In Austria, about two million people who have not been properly vaccinated against Covid-19 have been placed on lockdown due to an increase in infections.
“We are not taking this move lightly,” Chancellor Alexander Schallenberg stated, “but it is unfortunately unavoidable.”
Unvaccinated people will be allowed to leave the house only for specific reasons, such as working or purchasing food.
Austria has one of the lowest vaccination rates in Western Europe, with only about 65 percent of the population fully immunised.
Meanwhile, the infection rate after seven days is over 800 cases per 100,000 people, one of the highest in the region.
Overall, Europe has once again become the pandemic’s worst-affected region, with some nations imposing restrictions and issuing warnings about rising cases.
Despite health authorities appealing for laws like required facial coverings in crowded and enclosed locations to be reinstated to avoid a winter crisis, the UK, which has one of the highest Covid infection rates, has failed to implement restrictions.
The measures, which were implemented on Monday in Austria in response to mounting pressure on the country’s hospitals, will initially continue for ten days.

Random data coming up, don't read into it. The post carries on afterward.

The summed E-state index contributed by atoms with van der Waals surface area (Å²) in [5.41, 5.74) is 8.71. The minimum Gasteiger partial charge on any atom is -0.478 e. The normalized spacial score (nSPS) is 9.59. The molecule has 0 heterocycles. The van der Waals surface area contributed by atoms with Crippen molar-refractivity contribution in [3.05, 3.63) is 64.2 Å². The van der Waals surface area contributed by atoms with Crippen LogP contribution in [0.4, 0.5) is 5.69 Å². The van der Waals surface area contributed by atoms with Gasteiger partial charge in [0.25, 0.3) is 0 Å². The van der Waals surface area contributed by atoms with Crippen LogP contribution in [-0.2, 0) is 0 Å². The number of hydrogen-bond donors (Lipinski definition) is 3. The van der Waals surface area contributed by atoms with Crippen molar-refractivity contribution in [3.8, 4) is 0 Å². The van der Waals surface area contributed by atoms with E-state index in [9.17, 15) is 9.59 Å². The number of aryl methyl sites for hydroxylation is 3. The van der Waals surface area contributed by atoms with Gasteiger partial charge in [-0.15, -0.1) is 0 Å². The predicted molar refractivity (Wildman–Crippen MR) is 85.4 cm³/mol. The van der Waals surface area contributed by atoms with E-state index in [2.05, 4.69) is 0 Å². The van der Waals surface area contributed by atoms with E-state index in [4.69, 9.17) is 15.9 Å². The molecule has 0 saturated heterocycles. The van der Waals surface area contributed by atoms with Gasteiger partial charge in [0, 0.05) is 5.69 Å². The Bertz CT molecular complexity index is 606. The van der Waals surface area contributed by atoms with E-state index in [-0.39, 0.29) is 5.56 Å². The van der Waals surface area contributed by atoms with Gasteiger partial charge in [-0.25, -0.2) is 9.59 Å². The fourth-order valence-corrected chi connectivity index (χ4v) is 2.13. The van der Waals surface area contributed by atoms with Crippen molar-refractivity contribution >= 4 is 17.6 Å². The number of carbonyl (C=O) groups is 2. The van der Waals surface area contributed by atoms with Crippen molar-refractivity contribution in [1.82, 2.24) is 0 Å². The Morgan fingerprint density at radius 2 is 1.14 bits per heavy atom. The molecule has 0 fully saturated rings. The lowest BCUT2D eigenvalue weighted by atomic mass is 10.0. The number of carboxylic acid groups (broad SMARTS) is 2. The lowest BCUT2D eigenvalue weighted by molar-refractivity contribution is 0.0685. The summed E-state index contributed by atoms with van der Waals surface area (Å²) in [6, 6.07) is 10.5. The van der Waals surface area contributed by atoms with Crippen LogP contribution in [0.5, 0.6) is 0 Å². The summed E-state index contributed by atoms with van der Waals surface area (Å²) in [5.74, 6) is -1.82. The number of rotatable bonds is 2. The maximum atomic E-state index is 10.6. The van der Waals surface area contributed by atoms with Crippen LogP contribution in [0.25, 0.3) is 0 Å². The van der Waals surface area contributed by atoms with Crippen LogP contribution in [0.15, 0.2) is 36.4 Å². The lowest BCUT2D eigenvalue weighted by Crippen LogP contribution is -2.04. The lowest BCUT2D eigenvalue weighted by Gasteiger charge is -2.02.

Exemptions will be given to children under the age of 12 and persons who have recently recovered from the infection.
Hundreds of people demonstrated outside the chancellery in Vienna’s capital over the weekend, brandishing placards that said, “Our bodies, our freedom to choose.”
One female demonstrator stated that she was there “to fight for my rights.” “What is going on here is completely discriminatory,” she remarked.
Prof Eva Schernhammer of the Medical University of Vienna, on the other hand, thought the steps were necessary, citing the overcrowding in hospital intensive care units as an example. “It’s already expected that we’ll exceed the limit in two weeks,” she said.
Unvaccinated people were already prohibited from going to restaurants, hair salons, and movie theatres, but they will now be required to stay at home.